white and black dice

The other day, a friend told me I’m “so lucky” to be not working after having taken a redundancy. I’m a polite person (usually), and so I said “Thanks, yes I am”.

What I should have said is “Are you you’re f**king kidding me?”.

I empathise with my friend’s situation. She’s in a job she doesn’t like and is struggling to find another position that pays as well as her current role. We’ve all been there.


Lotto and raffle wins are lucky, but you still need to enter the draw to win. My current situation is not luck. I have made my own luck. We all do. My current status is the cumulative result of my professional experience and decision-making over the past (ahem) 20-odd years in the workforce.

I worked my ass off for three years at the job I’ve just left – days, nights and weekends. I spent almost half my time working interstate, not to mention the eight-hour return commute was done in my time. I put up with some astonishing displays of misogyny and had to deal with Mr Right Side.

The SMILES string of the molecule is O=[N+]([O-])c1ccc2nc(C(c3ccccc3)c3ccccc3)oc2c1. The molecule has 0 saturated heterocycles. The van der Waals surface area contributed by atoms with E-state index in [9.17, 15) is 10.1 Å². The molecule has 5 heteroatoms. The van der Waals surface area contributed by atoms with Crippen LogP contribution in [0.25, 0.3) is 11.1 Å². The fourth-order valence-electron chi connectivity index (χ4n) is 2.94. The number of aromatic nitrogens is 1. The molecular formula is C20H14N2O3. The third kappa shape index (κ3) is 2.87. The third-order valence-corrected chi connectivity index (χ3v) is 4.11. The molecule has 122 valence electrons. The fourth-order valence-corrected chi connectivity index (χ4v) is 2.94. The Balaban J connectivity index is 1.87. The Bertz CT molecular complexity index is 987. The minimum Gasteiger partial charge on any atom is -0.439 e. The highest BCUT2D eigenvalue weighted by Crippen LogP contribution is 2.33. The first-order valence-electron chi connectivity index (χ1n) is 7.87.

I had tough discussions with some of my direct reports to align on my expectations and I created a high performing team that consistently delivered and was well respected across the organisation. And when I realised my role would be made redundant, I set those direct reports up for success months before my departure was announced.

I don’t know when I’ll next have an income, so I’m dealing with a lot of financial uncertainty. I’ve educated myself on how to budget and how to manage my money, so for now, that stress isn’t keeping me up at night.

So yeah, I’ve worked hard. But I’ve also worked smart. I’m the mistress of my own destiny and that’s incredibly empowering.